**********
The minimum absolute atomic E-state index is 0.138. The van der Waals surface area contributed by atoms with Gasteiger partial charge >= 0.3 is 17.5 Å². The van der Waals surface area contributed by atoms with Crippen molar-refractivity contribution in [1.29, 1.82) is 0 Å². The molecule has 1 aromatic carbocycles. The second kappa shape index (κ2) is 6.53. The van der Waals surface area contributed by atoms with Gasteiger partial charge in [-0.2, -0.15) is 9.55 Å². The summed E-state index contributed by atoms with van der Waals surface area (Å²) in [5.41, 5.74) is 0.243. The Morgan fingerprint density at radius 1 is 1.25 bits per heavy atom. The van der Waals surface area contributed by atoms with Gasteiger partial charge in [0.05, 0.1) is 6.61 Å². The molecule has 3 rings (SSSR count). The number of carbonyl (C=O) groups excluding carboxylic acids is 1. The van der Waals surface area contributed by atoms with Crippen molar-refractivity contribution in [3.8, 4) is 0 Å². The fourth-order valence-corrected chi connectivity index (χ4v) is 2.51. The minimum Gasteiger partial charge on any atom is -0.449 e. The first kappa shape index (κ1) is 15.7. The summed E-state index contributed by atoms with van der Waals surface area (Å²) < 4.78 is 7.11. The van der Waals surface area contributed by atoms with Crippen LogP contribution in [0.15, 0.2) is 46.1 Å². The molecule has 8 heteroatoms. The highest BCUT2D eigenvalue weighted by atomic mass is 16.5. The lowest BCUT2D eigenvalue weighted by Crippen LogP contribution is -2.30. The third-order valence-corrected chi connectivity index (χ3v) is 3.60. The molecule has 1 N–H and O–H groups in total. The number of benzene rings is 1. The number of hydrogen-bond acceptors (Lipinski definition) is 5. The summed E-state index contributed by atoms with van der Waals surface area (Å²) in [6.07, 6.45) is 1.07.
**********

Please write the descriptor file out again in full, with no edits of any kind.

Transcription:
The minimum absolute atomic E-state index is 0.138. The van der Waals surface area contributed by atoms with Gasteiger partial charge >= 0.3 is 17.5 Å². The van der Waals surface area contributed by atoms with Crippen molar-refractivity contribution in [1.29, 1.82) is 0 Å². The molecule has 1 aromatic carbocycles. The second kappa shape index (κ2) is 6.53. The van der Waals surface area contributed by atoms with Gasteiger partial charge in [-0.2, -0.15) is 9.55 Å². The summed E-state index contributed by atoms with van der Waals surface area (Å²) in [5.41, 5.74) is 0.243. The Morgan fingerprint density at radius 1 is 1.25 bits per heavy atom. The van der Waals surface area contributed by atoms with Gasteiger partial charge in [0.05, 0.1) is 6.61 Å². The molecule has 3 rings (SSSR count). The number of carbonyl (C=O) groups excluding carboxylic acids is 1. The van der Waals surface area contributed by atoms with Crippen molar-refractivity contribution in [3.8, 4) is 0 Å². The fourth-order valence-corrected chi connectivity index (χ4v) is 2.51. The minimum Gasteiger partial charge on any atom is -0.449 e. The first kappa shape index (κ1) is 15.7. The summed E-state index contributed by atoms with van der Waals surface area (Å²) < 4.78 is 7.11. The van der Waals surface area contributed by atoms with Crippen LogP contribution in [0.15, 0.2) is 46.1 Å². The molecule has 8 heteroatoms. The highest BCUT2D eigenvalue weighted by atomic mass is 16.5. The lowest BCUT2D eigenvalue weighted by Crippen LogP contribution is -2.30. The third-order valence-corrected chi connectivity index (χ3v) is 3.60. The molecule has 1 N–H and O–H groups in total. The number of benzene rings is 1. The number of hydrogen-bond acceptors (Lipinski definition) is 5. The summed E-state index contributed by atoms with van der Waals surface area (Å²) in [6.07, 6.45) is 1.07.